In Determining Just Compensation, Should Zoning Regulations Enacted to Depress a Property's Market Value for Future Acquisition be Ignored?

The Cato Institute's blog has an interesting post concerning the government's ability to induce local government agencies to enact tougher zoning standards that decrease the value of property which the government may want to acquire in the future. 

The post, titled "A Special Kind of Eminent Domain Abuse," deals specifically with the federal government's actions with respect to property it has contemplated acquiring for 30 years in order to expand the Everglades National Park.  The post  by Ilya Shapiro reports that in the case of 480.00 acres of Land v. United States, the government has forced a property owner

to watch the value of his . . . property decline until the federal government finally condemned it — and paid him much lower compensation than he would otherwise have received.

The question posed is whether the federal government's actions must be the primary cause of the pre-condemnation depression of the property's market value, or whether there must only be a nexus between the government's actions and the depressed market value.  The Eleventh Circuit sided with the government, but the property owner petitioned the Supreme Court to review the case.  The Cato Institute filed an amicus brief in support of the property owner.  The Supreme Court will decide early next year whether to hear the case.  Stay tuned.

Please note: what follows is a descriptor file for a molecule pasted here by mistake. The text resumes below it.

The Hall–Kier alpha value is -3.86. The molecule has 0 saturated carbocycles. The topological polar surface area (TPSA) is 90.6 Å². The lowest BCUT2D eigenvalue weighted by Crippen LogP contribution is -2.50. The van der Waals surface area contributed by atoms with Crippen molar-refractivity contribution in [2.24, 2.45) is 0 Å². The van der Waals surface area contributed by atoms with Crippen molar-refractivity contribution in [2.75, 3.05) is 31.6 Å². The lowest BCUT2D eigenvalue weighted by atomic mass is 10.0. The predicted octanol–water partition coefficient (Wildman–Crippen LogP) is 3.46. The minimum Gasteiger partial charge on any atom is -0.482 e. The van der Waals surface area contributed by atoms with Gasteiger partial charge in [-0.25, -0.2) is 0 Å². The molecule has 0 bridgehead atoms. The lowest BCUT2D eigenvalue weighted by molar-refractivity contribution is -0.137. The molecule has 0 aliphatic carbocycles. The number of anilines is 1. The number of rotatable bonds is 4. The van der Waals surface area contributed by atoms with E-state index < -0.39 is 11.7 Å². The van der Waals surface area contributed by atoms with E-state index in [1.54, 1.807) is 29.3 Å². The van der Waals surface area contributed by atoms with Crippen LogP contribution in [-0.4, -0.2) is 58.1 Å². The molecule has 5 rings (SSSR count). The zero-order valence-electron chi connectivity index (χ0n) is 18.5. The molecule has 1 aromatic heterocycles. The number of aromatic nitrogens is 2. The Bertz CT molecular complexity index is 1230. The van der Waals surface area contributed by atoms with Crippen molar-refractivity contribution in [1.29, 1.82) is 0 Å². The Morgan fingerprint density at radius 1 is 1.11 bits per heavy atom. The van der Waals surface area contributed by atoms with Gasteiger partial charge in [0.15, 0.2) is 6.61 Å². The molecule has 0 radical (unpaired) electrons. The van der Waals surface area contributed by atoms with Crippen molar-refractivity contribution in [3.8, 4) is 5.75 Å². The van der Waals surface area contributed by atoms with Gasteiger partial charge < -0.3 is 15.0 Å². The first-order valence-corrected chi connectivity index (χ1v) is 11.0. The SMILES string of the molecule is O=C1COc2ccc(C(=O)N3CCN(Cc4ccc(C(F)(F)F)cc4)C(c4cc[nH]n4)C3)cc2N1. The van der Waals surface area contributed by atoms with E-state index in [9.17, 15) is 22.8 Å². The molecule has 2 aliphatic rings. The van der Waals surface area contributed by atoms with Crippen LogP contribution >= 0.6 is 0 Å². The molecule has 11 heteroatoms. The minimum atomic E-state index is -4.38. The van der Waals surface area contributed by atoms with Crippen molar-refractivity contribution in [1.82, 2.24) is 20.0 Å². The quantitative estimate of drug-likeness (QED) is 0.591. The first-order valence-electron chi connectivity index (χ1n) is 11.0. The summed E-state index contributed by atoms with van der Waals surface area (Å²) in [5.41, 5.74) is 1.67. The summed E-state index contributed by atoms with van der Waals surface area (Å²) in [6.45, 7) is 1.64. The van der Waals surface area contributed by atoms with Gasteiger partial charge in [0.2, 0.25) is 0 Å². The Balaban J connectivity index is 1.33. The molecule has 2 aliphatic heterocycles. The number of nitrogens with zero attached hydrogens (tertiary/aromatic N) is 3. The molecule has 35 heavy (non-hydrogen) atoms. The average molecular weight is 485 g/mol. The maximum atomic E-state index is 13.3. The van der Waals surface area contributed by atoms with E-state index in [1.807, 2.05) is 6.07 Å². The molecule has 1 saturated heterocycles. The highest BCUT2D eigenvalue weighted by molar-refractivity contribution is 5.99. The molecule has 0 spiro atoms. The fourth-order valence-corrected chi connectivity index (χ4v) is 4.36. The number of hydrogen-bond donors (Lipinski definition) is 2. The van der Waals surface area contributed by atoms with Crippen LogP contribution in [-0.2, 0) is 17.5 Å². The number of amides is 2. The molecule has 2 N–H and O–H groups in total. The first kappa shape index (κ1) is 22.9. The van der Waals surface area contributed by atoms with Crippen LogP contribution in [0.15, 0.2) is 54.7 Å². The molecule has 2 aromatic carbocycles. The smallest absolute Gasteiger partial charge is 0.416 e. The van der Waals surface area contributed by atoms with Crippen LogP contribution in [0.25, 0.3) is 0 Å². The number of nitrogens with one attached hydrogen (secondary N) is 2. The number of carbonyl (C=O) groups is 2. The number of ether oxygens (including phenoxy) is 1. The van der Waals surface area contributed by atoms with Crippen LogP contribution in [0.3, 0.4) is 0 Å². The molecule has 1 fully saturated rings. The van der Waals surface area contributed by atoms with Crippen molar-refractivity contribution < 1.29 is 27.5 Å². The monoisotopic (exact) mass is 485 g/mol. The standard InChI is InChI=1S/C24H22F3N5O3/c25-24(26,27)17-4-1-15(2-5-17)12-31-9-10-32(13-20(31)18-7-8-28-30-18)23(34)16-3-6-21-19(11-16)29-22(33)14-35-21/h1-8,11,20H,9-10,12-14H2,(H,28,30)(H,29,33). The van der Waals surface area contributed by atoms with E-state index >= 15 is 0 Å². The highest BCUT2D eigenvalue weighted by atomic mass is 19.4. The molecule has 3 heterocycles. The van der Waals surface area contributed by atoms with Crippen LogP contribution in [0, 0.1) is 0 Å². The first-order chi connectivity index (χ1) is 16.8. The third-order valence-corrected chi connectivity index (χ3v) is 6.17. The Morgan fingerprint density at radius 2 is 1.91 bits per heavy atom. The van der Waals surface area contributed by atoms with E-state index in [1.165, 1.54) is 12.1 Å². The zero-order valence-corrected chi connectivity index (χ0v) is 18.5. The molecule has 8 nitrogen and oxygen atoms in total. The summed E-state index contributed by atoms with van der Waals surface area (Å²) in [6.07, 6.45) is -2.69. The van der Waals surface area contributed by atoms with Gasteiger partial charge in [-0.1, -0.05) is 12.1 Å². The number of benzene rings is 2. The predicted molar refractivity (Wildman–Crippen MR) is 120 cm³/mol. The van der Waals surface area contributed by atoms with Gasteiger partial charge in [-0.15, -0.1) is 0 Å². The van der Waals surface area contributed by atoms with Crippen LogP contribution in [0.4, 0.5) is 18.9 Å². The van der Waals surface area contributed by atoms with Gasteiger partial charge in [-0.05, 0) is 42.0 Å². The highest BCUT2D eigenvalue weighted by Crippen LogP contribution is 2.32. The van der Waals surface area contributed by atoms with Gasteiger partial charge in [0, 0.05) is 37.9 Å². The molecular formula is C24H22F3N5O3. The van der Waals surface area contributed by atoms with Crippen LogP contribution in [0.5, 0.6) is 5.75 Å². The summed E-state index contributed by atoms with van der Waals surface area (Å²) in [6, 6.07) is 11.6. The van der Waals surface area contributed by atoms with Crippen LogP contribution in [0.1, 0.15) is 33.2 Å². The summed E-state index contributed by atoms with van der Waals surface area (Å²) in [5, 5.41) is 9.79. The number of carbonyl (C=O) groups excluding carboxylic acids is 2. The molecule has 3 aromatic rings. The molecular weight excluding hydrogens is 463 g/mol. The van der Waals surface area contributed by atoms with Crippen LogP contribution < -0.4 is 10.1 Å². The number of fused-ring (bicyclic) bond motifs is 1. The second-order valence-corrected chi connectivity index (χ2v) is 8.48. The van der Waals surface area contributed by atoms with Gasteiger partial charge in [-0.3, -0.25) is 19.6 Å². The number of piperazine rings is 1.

• Bradford B. Kuhn

    Brad Kuhn, Chair of Nossaman's Eminent Domain & Valuation Group, guides property owners, developers, businesses, utilities, and public agencies through complex real estate development and infrastructure projects – ...

California Eminent Domain Report is a one-stop resource for everything new and noteworthy in eminent domain. We cover all aspects of eminent domain, including condemnation, inverse condemnation and regulatory takings. We also keep track of current cases, project announcements, budget issues, legislative reform efforts and report on all major eminent domain conferences and seminars in the Western United States.

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